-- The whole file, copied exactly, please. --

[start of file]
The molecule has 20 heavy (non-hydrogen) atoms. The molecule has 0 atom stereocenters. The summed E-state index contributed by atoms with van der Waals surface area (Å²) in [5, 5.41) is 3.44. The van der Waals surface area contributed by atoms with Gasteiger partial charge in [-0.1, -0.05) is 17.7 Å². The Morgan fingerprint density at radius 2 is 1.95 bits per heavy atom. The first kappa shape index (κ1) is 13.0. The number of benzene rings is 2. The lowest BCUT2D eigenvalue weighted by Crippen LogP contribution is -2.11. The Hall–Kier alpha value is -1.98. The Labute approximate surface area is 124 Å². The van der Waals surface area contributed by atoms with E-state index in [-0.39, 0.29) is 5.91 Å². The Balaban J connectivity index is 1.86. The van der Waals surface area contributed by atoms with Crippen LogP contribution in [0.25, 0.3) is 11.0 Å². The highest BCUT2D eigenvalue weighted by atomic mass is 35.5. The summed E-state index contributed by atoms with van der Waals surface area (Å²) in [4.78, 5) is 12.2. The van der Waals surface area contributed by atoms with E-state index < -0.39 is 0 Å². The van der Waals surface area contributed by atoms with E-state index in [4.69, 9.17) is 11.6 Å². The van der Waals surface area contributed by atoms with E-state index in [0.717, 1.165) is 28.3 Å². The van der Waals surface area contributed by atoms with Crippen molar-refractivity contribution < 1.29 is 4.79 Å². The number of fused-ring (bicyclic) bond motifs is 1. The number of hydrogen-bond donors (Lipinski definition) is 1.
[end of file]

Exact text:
The molecule has 20 heavy (non-hydrogen) atoms. The molecule has 0 atom stereocenters. The summed E-state index contributed by atoms with van der Waals surface area (Å²) in [5, 5.41) is 3.44. The van der Waals surface area contributed by atoms with Gasteiger partial charge in [-0.1, -0.05) is 17.7 Å². The Morgan fingerprint density at radius 2 is 1.95 bits per heavy atom. The first kappa shape index (κ1) is 13.0. The number of benzene rings is 2. The lowest BCUT2D eigenvalue weighted by Crippen LogP contribution is -2.11. The Hall–Kier alpha value is -1.98. The Labute approximate surface area is 124 Å². The van der Waals surface area contributed by atoms with E-state index in [-0.39, 0.29) is 5.91 Å². The Balaban J connectivity index is 1.86. The van der Waals surface area contributed by atoms with Crippen LogP contribution in [0.25, 0.3) is 11.0 Å². The highest BCUT2D eigenvalue weighted by atomic mass is 35.5. The summed E-state index contributed by atoms with van der Waals surface area (Å²) in [4.78, 5) is 12.2. The van der Waals surface area contributed by atoms with E-state index < -0.39 is 0 Å². The van der Waals surface area contributed by atoms with E-state index in [4.69, 9.17) is 11.6 Å². The van der Waals surface area contributed by atoms with E-state index in [0.717, 1.165) is 28.3 Å². The van der Waals surface area contributed by atoms with Crippen molar-refractivity contribution < 1.29 is 4.79 Å². The number of fused-ring (bicyclic) bond motifs is 1. The number of hydrogen-bond donors (Lipinski definition) is 1.